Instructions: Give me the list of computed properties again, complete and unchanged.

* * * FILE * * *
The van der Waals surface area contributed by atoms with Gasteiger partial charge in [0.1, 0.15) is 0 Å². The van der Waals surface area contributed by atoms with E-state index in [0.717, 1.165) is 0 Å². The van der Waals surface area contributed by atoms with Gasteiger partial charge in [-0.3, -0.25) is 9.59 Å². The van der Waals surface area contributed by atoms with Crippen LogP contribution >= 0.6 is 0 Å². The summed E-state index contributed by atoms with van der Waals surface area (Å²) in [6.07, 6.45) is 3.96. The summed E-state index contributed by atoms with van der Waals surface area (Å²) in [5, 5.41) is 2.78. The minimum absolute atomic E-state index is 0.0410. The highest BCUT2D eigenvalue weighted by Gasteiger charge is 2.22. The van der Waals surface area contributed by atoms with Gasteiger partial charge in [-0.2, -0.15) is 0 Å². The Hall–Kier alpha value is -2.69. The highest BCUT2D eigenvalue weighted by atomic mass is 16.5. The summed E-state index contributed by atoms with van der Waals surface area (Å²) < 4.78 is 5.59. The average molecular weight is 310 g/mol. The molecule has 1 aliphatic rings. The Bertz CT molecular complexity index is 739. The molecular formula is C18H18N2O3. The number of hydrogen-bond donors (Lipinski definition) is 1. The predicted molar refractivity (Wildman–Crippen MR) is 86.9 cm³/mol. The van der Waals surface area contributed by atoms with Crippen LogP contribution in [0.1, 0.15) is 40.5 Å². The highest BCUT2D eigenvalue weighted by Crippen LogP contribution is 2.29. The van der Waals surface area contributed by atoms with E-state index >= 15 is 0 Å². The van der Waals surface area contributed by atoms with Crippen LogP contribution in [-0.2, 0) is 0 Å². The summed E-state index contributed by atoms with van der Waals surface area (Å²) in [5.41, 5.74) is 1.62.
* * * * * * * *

The van der Waals surface area contributed by atoms with Gasteiger partial charge in [0.1, 0.15) is 0 Å². The van der Waals surface area contributed by atoms with E-state index in [0.717, 1.165) is 0 Å². The van der Waals surface area contributed by atoms with Gasteiger partial charge in [-0.3, -0.25) is 9.59 Å². The van der Waals surface area contributed by atoms with Crippen LogP contribution >= 0.6 is 0 Å². The summed E-state index contributed by atoms with van der Waals surface area (Å²) in [6.07, 6.45) is 3.96. The summed E-state index contributed by atoms with van der Waals surface area (Å²) in [5, 5.41) is 2.78. The minimum absolute atomic E-state index is 0.0410. The highest BCUT2D eigenvalue weighted by Gasteiger charge is 2.22. The van der Waals surface area contributed by atoms with Gasteiger partial charge in [-0.2, -0.15) is 0 Å². The Hall–Kier alpha value is -2.69. The highest BCUT2D eigenvalue weighted by atomic mass is 16.5. The summed E-state index contributed by atoms with van der Waals surface area (Å²) < 4.78 is 5.59. The average molecular weight is 310 g/mol. The molecule has 1 aliphatic rings. The Bertz CT molecular complexity index is 739. The molecular formula is C18H18N2O3. The number of hydrogen-bond donors (Lipinski definition) is 1. The predicted molar refractivity (Wildman–Crippen MR) is 86.9 cm³/mol. The van der Waals surface area contributed by atoms with Crippen LogP contribution in [0.1, 0.15) is 40.5 Å². The highest BCUT2D eigenvalue weighted by Crippen LogP contribution is 2.29. The van der Waals surface area contributed by atoms with E-state index >= 15 is 0 Å². The van der Waals surface area contributed by atoms with Crippen LogP contribution in [-0.2, 0) is 0 Å². The summed E-state index contributed by atoms with van der Waals surface area (Å²) in [5.41, 5.74) is 1.62.